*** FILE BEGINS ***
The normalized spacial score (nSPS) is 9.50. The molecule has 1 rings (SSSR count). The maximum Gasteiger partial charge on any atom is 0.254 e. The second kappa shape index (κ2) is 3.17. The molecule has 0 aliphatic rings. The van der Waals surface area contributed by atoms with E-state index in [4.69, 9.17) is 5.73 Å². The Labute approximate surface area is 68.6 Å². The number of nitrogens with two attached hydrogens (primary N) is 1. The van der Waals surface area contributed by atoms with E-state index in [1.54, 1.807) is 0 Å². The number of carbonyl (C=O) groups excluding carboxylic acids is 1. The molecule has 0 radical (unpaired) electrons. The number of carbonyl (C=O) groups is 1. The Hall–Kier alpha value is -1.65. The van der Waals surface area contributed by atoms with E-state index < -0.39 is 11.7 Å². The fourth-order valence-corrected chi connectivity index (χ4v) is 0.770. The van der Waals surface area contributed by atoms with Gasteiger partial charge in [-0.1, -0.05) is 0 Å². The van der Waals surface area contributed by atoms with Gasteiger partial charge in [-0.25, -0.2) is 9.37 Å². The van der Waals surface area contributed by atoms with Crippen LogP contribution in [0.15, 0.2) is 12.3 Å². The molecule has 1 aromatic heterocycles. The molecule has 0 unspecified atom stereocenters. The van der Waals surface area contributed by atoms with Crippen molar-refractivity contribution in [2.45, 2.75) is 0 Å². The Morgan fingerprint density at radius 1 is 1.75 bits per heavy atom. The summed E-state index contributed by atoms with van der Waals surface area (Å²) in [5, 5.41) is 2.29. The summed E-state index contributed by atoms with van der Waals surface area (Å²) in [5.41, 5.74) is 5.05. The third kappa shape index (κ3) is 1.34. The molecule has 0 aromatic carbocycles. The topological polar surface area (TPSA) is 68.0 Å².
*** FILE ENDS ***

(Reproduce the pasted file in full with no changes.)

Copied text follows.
The normalized spacial score (nSPS) is 9.50. The molecule has 1 rings (SSSR count). The maximum Gasteiger partial charge on any atom is 0.254 e. The second kappa shape index (κ2) is 3.17. The molecule has 0 aliphatic rings. The van der Waals surface area contributed by atoms with E-state index in [4.69, 9.17) is 5.73 Å². The Labute approximate surface area is 68.6 Å². The number of nitrogens with two attached hydrogens (primary N) is 1. The van der Waals surface area contributed by atoms with E-state index in [1.54, 1.807) is 0 Å². The number of carbonyl (C=O) groups excluding carboxylic acids is 1. The molecule has 0 radical (unpaired) electrons. The number of carbonyl (C=O) groups is 1. The Hall–Kier alpha value is -1.65. The van der Waals surface area contributed by atoms with E-state index < -0.39 is 11.7 Å². The fourth-order valence-corrected chi connectivity index (χ4v) is 0.770. The van der Waals surface area contributed by atoms with Gasteiger partial charge in [-0.1, -0.05) is 0 Å². The van der Waals surface area contributed by atoms with Gasteiger partial charge in [-0.25, -0.2) is 9.37 Å². The van der Waals surface area contributed by atoms with Crippen LogP contribution in [0.15, 0.2) is 12.3 Å². The molecule has 1 aromatic heterocycles. The molecule has 0 unspecified atom stereocenters. The van der Waals surface area contributed by atoms with Crippen molar-refractivity contribution in [2.45, 2.75) is 0 Å². The Morgan fingerprint density at radius 1 is 1.75 bits per heavy atom. The summed E-state index contributed by atoms with van der Waals surface area (Å²) in [5, 5.41) is 2.29. The summed E-state index contributed by atoms with van der Waals surface area (Å²) in [5.41, 5.74) is 5.05. The third kappa shape index (κ3) is 1.34. The molecule has 0 aromatic carbocycles. The topological polar surface area (TPSA) is 68.0 Å².